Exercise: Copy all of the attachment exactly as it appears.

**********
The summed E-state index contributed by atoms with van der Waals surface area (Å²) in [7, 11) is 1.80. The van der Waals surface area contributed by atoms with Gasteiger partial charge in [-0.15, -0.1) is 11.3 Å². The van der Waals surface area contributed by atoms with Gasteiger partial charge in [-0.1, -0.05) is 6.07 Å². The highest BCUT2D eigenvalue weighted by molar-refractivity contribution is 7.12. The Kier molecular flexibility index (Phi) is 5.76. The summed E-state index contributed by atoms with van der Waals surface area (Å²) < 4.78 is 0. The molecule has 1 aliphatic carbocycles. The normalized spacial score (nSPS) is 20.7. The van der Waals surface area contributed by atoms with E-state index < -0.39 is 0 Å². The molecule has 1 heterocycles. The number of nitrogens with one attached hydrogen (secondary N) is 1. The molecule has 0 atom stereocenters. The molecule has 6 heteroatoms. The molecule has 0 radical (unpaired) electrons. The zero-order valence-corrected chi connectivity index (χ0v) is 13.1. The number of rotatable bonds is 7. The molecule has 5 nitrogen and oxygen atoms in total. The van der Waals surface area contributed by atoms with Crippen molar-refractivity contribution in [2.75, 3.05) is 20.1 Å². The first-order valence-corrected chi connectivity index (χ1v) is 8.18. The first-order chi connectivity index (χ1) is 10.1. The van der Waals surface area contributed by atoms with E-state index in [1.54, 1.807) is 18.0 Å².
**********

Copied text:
The summed E-state index contributed by atoms with van der Waals surface area (Å²) in [7, 11) is 1.80. The van der Waals surface area contributed by atoms with Gasteiger partial charge in [-0.15, -0.1) is 11.3 Å². The van der Waals surface area contributed by atoms with Gasteiger partial charge in [-0.1, -0.05) is 6.07 Å². The highest BCUT2D eigenvalue weighted by molar-refractivity contribution is 7.12. The Kier molecular flexibility index (Phi) is 5.76. The summed E-state index contributed by atoms with van der Waals surface area (Å²) < 4.78 is 0. The molecule has 1 aliphatic carbocycles. The normalized spacial score (nSPS) is 20.7. The van der Waals surface area contributed by atoms with E-state index < -0.39 is 0 Å². The molecule has 1 heterocycles. The number of nitrogens with one attached hydrogen (secondary N) is 1. The molecule has 0 atom stereocenters. The molecule has 6 heteroatoms. The molecule has 0 radical (unpaired) electrons. The zero-order valence-corrected chi connectivity index (χ0v) is 13.1. The number of rotatable bonds is 7. The molecule has 5 nitrogen and oxygen atoms in total. The van der Waals surface area contributed by atoms with Crippen molar-refractivity contribution in [2.75, 3.05) is 20.1 Å². The first-order valence-corrected chi connectivity index (χ1v) is 8.18. The first-order chi connectivity index (χ1) is 10.1. The van der Waals surface area contributed by atoms with E-state index in [1.54, 1.807) is 18.0 Å².